The observation of this correlation raises a hypothesis that the quantitative DW-MRI may have a role as a biomarker for prognosis evaluation in NSCLC, similar to 18F–FDG PET/CT. It has been reported that high SUV determined in the primary tumour prior to treatment is associated with a shorter time to progression, higher recurrence rates and lower overall survival rates [15]. Furthermore, it has been demonstrated that if there is no reduction of SUVmax early after initiation of anticancer treatment, there will be no substantial response to therapy and limited survival [4]. Thus, the SUV is often recognized as a prognostic biomarker in NSCLC patients [5].

The results of this study may suggest the use of DW-MRI as a tool for evaluating tumour response to chemotherapy. Until now, a reduction in diameter or volume determined in serial CT studies represented the established indicator of tumour response to treatment. The main disadvantage of size measurement is the range of 0–8 weeks required to detect size reduction. As chemotherapy leads to a rupture of the cell membranes and the reduction of cell size and density, the diffusion of the molecules increases rapidly after the beginning of the treatment [13]. Therefore, DW-MRI has the potential to evaluate the treatment response at an earlier stage, as the increase in ADC may precede the reduction of tumour size.

However, while 18F–FDG PET/CT has already been successfully integrated into the daily clinical care of NSCLC patients, more studies will be needed to investigate whether the correlation of ADC and SUV can prove to have prognostic significance or predictability in the therapeutic response of DW-MRI in this population. Besides that, there is a higher variability in ADC measurements in different institutions. To obtain ADC value, it’s necessary more than 20 parameters in MRI setup, which difficult a protocol standardization in DW sequences, as example: cutting thickness, number of cuts, FOV, temperature, TR/TE, total acquisition time and others.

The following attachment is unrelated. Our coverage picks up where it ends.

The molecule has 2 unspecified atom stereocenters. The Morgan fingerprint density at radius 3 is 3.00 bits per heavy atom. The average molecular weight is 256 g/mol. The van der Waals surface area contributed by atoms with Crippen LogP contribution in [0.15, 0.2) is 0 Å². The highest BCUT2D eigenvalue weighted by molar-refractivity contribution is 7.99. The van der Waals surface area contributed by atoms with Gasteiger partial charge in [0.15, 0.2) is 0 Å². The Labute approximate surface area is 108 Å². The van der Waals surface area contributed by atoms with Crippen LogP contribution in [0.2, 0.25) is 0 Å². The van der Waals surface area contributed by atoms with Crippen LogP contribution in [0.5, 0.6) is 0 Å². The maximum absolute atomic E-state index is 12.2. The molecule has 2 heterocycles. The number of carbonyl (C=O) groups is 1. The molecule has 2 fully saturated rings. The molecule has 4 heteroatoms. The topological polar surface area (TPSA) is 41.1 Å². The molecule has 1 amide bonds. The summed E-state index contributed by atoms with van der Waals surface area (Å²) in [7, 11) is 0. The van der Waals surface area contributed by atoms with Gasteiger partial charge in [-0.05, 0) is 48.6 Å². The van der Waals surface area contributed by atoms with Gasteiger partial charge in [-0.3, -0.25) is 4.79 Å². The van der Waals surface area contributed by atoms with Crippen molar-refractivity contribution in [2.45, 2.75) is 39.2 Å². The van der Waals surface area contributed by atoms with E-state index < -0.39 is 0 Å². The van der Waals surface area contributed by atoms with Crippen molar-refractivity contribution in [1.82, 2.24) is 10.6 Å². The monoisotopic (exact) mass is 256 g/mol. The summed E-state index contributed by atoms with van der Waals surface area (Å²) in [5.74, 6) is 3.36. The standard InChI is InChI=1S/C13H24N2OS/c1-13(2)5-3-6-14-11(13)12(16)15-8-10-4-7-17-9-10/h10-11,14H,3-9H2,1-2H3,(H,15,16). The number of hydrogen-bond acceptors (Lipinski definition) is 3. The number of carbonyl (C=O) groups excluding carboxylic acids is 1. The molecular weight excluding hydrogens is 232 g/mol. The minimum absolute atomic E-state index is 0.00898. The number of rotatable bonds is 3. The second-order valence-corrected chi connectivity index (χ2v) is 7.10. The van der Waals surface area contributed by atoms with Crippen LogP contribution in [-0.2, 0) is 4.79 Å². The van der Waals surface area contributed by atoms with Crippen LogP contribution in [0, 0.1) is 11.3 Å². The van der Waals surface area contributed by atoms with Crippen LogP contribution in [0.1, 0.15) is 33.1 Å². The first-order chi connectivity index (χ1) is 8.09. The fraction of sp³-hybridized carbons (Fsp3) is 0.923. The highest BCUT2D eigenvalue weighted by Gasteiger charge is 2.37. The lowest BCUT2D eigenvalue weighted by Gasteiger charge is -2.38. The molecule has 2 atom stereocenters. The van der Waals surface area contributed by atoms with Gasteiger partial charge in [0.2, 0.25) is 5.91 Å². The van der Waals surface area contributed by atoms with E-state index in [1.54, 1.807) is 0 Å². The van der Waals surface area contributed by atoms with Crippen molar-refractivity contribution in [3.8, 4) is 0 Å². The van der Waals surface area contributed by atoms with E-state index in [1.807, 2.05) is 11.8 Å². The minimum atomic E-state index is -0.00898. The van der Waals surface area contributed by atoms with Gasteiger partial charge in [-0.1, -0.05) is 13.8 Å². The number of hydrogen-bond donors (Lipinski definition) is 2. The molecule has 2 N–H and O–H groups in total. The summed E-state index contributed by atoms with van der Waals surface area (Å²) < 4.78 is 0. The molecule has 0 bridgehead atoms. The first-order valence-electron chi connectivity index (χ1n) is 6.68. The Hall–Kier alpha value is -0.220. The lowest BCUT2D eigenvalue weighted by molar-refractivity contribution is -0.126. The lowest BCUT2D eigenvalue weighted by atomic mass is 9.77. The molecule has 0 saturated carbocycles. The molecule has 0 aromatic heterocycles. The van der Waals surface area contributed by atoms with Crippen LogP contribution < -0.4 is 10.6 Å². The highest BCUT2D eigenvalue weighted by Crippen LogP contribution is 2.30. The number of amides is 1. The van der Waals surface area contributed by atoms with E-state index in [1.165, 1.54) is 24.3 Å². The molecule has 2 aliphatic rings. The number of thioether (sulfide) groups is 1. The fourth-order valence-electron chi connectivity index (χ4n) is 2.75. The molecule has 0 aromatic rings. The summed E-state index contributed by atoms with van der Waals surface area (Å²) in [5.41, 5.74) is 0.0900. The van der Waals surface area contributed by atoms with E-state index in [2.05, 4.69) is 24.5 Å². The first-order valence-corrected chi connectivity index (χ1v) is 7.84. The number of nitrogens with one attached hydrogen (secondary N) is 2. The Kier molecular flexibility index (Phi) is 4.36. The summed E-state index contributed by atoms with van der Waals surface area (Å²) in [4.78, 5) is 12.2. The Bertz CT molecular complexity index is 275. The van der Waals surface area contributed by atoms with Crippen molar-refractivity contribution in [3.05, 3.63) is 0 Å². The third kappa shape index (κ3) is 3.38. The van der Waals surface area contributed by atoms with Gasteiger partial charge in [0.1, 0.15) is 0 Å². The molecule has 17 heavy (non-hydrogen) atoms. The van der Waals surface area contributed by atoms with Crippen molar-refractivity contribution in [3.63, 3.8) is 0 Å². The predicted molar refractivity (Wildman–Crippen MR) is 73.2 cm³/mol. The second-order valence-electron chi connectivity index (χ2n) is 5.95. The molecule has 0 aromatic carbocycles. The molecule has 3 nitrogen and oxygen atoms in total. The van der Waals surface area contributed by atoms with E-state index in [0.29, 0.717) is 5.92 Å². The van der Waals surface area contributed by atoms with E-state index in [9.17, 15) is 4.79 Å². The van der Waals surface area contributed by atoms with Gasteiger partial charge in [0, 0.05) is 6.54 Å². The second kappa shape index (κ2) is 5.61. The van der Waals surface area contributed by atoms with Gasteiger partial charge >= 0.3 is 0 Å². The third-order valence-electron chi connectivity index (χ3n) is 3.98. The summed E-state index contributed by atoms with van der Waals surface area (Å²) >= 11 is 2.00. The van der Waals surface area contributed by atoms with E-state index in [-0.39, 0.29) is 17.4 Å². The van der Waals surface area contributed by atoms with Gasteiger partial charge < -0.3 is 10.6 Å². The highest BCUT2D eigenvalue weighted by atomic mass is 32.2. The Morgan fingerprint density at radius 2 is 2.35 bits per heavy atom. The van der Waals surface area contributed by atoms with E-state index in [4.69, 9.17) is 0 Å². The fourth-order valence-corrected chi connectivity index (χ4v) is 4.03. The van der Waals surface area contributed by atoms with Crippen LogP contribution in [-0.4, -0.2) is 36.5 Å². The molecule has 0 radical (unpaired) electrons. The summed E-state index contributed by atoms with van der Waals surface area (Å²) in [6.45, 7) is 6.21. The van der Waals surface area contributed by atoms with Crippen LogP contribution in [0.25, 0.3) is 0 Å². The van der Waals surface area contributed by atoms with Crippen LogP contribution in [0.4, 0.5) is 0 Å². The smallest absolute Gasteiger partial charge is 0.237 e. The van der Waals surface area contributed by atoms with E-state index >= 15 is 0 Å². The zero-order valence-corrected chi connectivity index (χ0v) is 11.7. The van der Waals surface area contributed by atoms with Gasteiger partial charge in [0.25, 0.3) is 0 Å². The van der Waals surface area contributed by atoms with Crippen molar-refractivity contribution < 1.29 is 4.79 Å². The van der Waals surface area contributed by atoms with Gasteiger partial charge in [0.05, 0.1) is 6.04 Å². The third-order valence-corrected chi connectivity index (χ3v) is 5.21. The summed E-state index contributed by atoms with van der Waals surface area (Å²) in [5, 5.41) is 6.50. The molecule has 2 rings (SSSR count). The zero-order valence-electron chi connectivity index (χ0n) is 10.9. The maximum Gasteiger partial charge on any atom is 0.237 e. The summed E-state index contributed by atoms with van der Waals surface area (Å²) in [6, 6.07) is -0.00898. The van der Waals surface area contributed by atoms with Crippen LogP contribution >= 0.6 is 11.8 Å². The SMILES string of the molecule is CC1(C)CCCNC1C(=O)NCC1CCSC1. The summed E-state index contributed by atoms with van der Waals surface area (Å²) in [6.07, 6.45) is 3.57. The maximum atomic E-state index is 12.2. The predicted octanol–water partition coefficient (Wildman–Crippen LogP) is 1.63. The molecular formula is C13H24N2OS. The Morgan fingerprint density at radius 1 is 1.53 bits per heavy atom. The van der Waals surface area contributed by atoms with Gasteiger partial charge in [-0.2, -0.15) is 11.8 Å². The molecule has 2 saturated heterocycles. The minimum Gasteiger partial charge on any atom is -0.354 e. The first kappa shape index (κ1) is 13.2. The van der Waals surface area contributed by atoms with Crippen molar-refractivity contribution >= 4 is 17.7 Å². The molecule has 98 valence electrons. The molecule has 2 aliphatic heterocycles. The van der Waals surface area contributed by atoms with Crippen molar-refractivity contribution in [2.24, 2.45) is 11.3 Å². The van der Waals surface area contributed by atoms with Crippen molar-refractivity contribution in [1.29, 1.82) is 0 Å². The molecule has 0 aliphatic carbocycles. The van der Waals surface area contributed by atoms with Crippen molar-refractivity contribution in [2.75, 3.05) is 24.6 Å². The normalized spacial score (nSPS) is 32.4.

We observed a statistically significant inverse correlation between SUV and ADC in the compromised adenocarcinoma lymph nodes, but not in the lymph nodes of squamous cell carcinomas. In addition, the presence of 18F–FDG PET/CT showed an evident superiority over CT [16], but false positive results are not uncommon [17]. Usuda et al. [18] observed a greater accuracy of DW-MRI over 18F–FDG PET/CT in the diagnosis of metastatic lymph nodes in patients with NSCLC [18].

We also compared the relationship of ADC and SUV to the degree of tumor differentiation. The poorly differentiated tumours had lower values of ADCmin and higher values of SUVmax, when compared to moderately/well differentiated tumours. However, the difference in ADCmin values was not statistically significant. Herneth et al. [19] showed that tissue ADC is determined by cell density and that cell necrosis can improve water diffusibility and increase ADC values before macroscopic changes in histological sections and MR images [19]. Thus, in poorly differentiated tumours with relatively high ADC values, the microstructural changes preceding macroscopic necrosis within the tumour tissue appear to represent a factor influencing the ADC value.